Permeability from Rock Fabric--Log Response Relationships in Carbonate Reservoir Rocks
Jerry F. Lucia
The permeability of carbonate reservoir rocks is related to interparticle porosity and particle (grain or crystal) size in the absence of touching-vug porosity. Total porosity is normally composed of interparticle and separate-vug porosity and can usually be measured by neutron and density logs. Measuring particle size and separate-vug porosity from wireline log response is difficult, and two methods have been investigated.
A shoaling-upward sequence from fossiliferous wackestone to ooid grainstone is present in the Wolfcampian of the Palo Duro basin, Texas. Both the total porosity and the separate-vug porosity increase vertically.
A crossplot of acoustic transit time and porosity has been calibrated for separate-vug porosity. Since the interval is 100% water bearing, the lithologic factor (m) can be calculated from resistivity logs using the Archie equation. The lithologic factor has been related to separate-vug porosity through the ratio of vuggy porosity to total porosity. Permeabilities calculated by both methods match core data reasonably well.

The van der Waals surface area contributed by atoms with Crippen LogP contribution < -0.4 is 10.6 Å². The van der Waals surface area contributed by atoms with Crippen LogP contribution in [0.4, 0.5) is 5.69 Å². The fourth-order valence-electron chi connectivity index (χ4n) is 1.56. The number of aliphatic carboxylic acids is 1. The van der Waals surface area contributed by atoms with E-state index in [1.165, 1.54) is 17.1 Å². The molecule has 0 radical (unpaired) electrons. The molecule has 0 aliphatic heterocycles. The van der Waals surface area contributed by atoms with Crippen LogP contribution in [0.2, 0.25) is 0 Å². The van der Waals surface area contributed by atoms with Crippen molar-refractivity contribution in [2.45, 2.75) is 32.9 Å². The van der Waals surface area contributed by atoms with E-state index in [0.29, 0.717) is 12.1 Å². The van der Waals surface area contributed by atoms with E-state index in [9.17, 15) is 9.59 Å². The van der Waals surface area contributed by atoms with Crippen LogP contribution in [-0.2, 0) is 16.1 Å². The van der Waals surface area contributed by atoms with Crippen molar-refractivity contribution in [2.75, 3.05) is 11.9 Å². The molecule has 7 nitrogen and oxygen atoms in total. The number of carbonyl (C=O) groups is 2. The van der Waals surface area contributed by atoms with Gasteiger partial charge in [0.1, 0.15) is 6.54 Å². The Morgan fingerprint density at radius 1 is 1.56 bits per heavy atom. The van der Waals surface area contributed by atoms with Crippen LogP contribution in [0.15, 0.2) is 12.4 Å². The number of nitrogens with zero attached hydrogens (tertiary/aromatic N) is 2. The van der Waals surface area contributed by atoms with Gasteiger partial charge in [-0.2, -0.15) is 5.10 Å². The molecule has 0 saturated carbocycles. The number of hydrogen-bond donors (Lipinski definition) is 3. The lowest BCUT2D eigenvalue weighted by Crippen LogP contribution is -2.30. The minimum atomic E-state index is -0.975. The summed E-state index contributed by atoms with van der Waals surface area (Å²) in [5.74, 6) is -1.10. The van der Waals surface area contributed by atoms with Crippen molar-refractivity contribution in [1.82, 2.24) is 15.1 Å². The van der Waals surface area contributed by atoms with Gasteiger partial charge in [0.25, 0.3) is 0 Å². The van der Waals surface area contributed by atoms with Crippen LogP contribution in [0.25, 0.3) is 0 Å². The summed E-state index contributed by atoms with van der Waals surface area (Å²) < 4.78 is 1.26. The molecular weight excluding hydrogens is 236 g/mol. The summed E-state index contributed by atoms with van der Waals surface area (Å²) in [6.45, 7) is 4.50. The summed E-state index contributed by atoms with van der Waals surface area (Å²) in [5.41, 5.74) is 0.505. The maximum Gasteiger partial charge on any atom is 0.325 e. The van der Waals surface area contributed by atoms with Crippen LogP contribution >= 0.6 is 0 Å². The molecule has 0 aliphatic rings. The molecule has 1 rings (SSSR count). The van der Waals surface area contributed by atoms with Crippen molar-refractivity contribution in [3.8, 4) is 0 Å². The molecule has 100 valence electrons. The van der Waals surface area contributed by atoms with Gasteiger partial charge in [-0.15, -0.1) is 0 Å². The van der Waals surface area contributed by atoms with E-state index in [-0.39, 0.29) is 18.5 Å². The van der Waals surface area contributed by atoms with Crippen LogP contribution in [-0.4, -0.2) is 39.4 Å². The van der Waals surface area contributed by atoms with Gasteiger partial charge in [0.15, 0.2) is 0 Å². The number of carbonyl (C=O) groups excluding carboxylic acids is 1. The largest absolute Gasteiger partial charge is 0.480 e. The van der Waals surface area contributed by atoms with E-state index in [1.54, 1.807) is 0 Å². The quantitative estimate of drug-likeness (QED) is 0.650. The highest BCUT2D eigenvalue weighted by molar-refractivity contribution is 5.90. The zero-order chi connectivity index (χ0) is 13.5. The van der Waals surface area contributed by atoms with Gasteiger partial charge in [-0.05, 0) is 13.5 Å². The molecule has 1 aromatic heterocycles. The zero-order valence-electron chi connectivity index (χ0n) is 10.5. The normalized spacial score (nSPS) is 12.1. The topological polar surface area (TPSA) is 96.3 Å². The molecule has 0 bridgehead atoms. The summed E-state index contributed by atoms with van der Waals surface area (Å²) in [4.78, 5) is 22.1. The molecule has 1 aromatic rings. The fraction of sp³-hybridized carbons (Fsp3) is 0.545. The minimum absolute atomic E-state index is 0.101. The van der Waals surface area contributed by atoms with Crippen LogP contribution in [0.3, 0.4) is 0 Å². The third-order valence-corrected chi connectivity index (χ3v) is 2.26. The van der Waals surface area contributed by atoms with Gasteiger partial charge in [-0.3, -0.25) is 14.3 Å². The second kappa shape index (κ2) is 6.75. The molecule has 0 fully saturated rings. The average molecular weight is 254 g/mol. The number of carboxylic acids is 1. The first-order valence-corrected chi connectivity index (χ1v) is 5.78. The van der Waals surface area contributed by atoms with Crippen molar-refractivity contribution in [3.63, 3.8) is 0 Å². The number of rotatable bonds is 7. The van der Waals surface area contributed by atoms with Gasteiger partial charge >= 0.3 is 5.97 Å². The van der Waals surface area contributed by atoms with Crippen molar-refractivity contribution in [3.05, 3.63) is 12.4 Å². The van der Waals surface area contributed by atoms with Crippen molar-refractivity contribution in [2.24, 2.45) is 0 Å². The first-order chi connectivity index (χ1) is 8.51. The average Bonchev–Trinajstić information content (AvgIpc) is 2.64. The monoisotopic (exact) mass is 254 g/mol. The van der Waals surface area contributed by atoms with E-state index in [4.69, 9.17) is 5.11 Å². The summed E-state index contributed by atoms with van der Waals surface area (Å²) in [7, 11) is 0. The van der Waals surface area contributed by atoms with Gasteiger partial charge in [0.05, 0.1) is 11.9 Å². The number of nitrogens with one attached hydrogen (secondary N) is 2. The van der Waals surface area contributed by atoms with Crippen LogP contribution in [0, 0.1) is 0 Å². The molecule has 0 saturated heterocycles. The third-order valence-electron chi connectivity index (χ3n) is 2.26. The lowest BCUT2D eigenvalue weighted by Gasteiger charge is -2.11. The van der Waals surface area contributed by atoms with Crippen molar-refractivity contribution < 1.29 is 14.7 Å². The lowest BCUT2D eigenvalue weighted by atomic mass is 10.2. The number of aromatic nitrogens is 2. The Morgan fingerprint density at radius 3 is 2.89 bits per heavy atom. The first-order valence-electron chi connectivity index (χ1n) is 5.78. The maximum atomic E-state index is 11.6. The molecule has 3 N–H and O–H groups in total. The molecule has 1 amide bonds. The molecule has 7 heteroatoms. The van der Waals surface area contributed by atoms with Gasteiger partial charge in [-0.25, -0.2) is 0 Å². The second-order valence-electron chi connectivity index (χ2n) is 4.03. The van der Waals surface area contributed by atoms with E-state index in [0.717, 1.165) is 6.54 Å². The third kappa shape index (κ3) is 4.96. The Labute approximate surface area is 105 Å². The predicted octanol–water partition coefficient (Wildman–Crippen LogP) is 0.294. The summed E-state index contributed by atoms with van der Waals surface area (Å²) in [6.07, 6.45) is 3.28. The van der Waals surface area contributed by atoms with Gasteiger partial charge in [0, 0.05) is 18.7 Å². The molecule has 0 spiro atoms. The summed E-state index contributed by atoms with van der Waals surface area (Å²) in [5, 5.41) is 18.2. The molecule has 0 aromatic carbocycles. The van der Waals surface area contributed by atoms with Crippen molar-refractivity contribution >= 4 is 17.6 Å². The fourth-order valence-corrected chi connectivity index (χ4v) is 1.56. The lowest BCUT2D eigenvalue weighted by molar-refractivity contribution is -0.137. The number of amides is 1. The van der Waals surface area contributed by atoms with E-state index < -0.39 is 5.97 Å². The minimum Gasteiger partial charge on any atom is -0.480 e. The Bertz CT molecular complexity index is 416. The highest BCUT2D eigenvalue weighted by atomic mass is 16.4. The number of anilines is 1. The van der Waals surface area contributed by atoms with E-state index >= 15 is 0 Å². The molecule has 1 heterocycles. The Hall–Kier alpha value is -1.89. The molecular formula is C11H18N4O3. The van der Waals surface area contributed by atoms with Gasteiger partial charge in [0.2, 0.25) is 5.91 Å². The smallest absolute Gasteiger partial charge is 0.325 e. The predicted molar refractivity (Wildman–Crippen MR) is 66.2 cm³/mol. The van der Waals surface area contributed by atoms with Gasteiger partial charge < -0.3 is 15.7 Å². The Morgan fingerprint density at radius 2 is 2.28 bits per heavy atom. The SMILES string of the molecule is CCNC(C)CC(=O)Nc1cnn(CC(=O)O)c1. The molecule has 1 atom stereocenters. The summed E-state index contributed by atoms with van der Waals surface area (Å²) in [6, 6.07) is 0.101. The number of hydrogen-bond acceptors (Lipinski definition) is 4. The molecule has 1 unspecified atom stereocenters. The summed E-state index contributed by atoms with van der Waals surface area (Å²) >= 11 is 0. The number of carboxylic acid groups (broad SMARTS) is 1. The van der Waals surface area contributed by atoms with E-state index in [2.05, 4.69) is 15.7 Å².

Shallowing-upward tidal flat cycles are common in the San Andres/Grayburg of west Texas. In the Dune field, vuggy porosity is not abundant and the principal control on permeability is particle size and interparticle porosity. Although particle size tends to increase vertically through the subtidal-intertidal sequence, the upper grainstones are generally cemented. Plots of resistivity versus porosity show that oil saturation above the water level is controlled by particle size and interparticle porosity as is the permeability. The permeability profiles which result from this relationship show excellent agreement with core permeability profiles.
AAPG Search and Discovery Article #91038©1987 AAPG Annual Convention, Los Angeles, California, June 7-10, 1987.